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Taiwan's medical tourism industry

Topic 1: Taiwan's world class medical tourism 
Speaker: Amy Tsai, Manager, Service Industry Promotion Center, Taiwan External Trade Development Council (TAITRA)
Tsai gave an overview of Taiwan's medical tourism industry and reported how TAITRA is helping to promote the industry.
According to analysis by McKinsey, advanced technologies and better quality care are the two most important factors for medical tourists when choosing a destination for medical treatment. Taiwan scores well on both of these indicators. The third most important reason why medical tourists go overseas is because they want quicker access to treatment that would otherwise require long waiting times in their home countries. Others go overseas for medical treatment because it is cheaper than in their home countries.

There is an increasing trend to shift focus from disease treatment toward disease prevention. This is why it makes sense to combine medical services with tourism, particularly so-called "health and wellness" tourism packages.
Another major trend in many countries is attracting foreign medical travelers through advanced medical technology at relatively low costs.

According to the statistics from Taiwan's Department of Health, over 170,000 medical tourists visited Taiwan and made use of Taiwan's medical services in 2012, a 60% increase on the number of international patients from the previous year.

TAITRA is working to enhance Taiwan's reputation as one of the world's best medical tourism destinations. It is also seeking to create cooperation opportunities between travel agencies and medical institutions and organizing overseas promotion activities. Tsai's department collects and provides information on hospitals and the full range of medical services available across Taiwan.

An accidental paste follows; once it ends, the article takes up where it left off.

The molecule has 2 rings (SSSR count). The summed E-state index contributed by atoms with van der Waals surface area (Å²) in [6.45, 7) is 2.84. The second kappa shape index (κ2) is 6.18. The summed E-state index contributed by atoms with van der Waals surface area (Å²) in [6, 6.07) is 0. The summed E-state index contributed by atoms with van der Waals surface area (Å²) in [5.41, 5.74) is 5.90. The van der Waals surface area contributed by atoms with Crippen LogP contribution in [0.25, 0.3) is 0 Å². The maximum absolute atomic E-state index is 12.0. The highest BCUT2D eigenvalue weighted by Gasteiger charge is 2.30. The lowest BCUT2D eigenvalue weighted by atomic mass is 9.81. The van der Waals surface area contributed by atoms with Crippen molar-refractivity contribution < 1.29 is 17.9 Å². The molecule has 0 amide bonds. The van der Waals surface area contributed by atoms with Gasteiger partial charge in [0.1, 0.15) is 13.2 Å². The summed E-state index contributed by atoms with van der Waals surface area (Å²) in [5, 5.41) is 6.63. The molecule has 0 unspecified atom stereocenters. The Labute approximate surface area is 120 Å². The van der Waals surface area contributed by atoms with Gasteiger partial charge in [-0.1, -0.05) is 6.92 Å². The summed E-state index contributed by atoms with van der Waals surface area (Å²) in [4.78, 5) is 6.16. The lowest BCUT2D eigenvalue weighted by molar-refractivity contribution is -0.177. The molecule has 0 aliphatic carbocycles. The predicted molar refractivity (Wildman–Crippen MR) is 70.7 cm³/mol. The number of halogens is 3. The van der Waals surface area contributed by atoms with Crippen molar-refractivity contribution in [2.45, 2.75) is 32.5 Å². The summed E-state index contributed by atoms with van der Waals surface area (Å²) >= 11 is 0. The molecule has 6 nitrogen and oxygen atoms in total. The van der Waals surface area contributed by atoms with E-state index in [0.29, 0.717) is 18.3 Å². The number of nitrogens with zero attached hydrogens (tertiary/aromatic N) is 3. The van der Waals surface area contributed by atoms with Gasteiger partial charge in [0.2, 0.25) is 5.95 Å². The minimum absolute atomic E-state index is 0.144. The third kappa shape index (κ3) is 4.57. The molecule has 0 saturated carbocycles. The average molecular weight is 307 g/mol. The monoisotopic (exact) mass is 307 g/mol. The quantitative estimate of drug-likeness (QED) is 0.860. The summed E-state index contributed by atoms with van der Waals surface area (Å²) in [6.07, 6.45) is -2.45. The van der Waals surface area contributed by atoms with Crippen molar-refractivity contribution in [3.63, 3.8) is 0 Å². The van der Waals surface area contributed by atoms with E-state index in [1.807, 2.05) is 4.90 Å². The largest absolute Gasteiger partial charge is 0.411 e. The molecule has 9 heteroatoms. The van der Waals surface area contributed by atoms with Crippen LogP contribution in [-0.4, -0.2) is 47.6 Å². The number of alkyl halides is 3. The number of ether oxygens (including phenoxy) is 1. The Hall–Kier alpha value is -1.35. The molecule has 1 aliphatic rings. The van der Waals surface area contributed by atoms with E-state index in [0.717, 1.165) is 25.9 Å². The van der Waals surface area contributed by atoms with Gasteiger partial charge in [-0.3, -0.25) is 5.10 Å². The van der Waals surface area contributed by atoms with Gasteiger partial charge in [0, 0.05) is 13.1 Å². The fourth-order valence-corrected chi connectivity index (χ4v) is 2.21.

Topic 2: Opportunities in medical tourism and understanding Taiwan healthcare marketplace: The current status of Taiwan's health care services
Speaker: Dr John Jean, CEO, International Medical Services, Taipei Medical University-Wan Fang Hospital
Taiwan's health statistics have improved over the past few decades along with rising economic prosperity, particularly since the launch of Taiwan's national health insurance system in 1995. Life expectancy has risen from 73 (for men) and 79 (for women) in 2005 to 76 (for men and 82 for women in 2011, giving Taiwan one of the world's highest longevity rates.

Taiwan's medical services are highly rated for their professionalism, quality and affordability. Taiwan's national health system is also highly rated internationally for its relative efficiency and low cost. Taiwan spends only about 7% of GDP on health care compared to close to 18% in the United States. Medical services of similar quality cost between 20% and 50% less than in Taiwan than they do in the United States.

In addition to the USA, Canada, and Australia, Taiwan is the fourth country implementing a hospital accreditation system. The Taiwan Joint Commission on Hospital Accreditation gained International Society for Quality in Healthcare (ISQua) certification in 2006. It is the first institution in Asia and the eighth in the world to gain certification. Given the very strict standards, only 14 hospitals in Taiwan have gained international JCI accreditation.

Taiwan is able to provide high quality and low cost treatment for items such as facial cranial reconstruction, organ transplant, cardiovascular therapy, assisted reproductive therapy, joint replacement as well as elective medical tourism related services such as plastic surgery, laser cosmetic surgery, physical check-ups and spa treatment. Taiwan also has a very high success rate of 81% for heart, liver and kidney transplants compared to 77-79% in the United States. Taiwan's cancer patient survival rates post treatment are also comparable to those of the United States. For these reasons, the prospects are good for continued growth in medical tourism in Taiwan.

Topic 3: Aesthetic medical and eye treatment in Taiwan: Oculoplasty, rejuvenation injections
Speaker: Dr Chen Mei-ling, CEO, Merrier Aesthetic Medical Business
Dr Chen is one of a growing number of specialists in elective cosmetic surgery and such as eyelid surgery and aesthetic medicine treatments such as botox, fillers and procedures to remove wrinkles. Taiwan is becoming a popular destination for cosmetic surgery and other beauty treatments given relatively low costs. Chen's presentation outlined some of the most popular surgeries and treatments to make people look younger and more beautiful.